But really this gets back to the artistry-hospitality divide. There's a backlash against artistry that seems forced or pretentious, whether on the part of restaurants or restaurant-goers or home cooks. But at least with home cooking, please don't overlook that someone is making you something to eat, and that in itself is a gesture that we've gotten away from.

I started writing these posts on restaurants because I have been thinking a lot lately about what it means to entertain people in your own home. Our financial position — or I should say my financial position — means that we've gone to way fewer restaurants lately, which is something I'm OK with (Jen maybe less so, truth be told). I've adapted Michael Pollan's "eat food/not too much/mostly plants" to apply to eating at restaurants — basically: "Eat out, not that much, if you can't."

Just kidding. Actually, it's more like eat out only at restaurants that are truly special dining experiences — it doesn't matter if it's an expensive prix fixe or an exceptional ethnic restaurant, just being more cognizant of what is "special" means that you're going to avoid all the craptastic chicken sandwiches and french fries that are probably not that great for you anyway. A corollary is only drinking at bars that serve high-quality drinks that you wouldn't normally make at home — no more twelve-ounce "pints" of draft beer that costs triple what you would spend at the already overpriced corner store.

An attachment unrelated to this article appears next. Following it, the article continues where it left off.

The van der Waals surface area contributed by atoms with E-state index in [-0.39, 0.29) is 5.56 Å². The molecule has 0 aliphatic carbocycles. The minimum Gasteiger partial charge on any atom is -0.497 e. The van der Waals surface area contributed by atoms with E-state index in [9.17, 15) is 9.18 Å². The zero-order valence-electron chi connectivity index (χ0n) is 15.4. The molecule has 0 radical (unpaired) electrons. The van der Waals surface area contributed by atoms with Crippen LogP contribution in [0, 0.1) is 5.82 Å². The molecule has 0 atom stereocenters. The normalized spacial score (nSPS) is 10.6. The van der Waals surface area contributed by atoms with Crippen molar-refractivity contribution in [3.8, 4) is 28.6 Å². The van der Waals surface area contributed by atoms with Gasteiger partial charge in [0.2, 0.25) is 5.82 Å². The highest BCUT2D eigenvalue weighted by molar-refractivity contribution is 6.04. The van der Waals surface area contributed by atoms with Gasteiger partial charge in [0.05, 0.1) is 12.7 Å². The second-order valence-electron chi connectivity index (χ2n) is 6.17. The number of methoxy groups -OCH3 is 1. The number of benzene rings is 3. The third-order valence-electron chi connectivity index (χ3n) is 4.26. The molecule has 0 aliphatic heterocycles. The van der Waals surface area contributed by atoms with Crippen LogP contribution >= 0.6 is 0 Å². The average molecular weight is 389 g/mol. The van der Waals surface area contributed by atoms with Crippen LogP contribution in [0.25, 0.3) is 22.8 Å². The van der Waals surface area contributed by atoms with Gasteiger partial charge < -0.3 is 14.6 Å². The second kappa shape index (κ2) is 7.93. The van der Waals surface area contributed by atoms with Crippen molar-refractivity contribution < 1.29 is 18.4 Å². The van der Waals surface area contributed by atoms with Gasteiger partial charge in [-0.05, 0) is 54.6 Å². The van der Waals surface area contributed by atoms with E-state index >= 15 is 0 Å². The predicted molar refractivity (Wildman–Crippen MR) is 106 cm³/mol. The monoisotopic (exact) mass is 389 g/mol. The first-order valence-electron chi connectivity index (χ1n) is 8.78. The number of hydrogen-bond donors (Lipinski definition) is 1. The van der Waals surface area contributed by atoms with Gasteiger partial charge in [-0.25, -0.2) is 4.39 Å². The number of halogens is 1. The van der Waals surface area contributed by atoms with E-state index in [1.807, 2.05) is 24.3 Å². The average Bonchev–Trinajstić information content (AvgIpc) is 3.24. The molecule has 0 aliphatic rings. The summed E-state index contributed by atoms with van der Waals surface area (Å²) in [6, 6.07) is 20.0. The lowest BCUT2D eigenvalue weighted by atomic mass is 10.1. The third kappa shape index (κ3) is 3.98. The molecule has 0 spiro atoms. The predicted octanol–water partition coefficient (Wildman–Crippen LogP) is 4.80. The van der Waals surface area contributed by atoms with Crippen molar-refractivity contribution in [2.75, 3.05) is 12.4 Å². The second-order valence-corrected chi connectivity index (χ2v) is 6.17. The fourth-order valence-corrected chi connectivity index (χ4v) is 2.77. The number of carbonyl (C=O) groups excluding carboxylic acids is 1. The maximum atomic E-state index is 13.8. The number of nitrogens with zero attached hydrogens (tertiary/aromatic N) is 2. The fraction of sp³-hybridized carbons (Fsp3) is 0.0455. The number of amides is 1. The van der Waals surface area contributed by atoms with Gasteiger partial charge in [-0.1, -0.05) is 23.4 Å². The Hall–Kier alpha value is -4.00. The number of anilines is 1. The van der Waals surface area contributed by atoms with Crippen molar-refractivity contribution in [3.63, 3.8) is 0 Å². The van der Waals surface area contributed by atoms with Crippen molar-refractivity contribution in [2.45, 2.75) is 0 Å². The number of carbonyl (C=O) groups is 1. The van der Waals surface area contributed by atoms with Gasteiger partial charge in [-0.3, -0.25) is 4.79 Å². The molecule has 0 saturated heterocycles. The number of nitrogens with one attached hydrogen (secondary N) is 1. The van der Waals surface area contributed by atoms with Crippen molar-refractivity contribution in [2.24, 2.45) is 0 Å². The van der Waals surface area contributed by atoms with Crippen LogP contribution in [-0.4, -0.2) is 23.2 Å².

Don't misunderstand, there's nothing "wrong" with a simple burger and beer at a neighborhood place, but more and more I'm kind of wondering why we should bother in the first place. One, it's just not that special. Two, it's overpriced for what it is. Three, you and I have no idea what they put into those things or where they come from, and even if you do know where it comes from, knowing the "sourcing" probably makes you want to revisit point #2. (And I know some of what I'm saying about the "artistry-hospitality imbalance" goes against this, but welcome to The Slightest; the first rule of The Slightest is that its authors reserve the right to tolerate apparent logical inconsistencies from entry to entry, or even within an entry as the case may be; email for a refund if you have a problem with this.)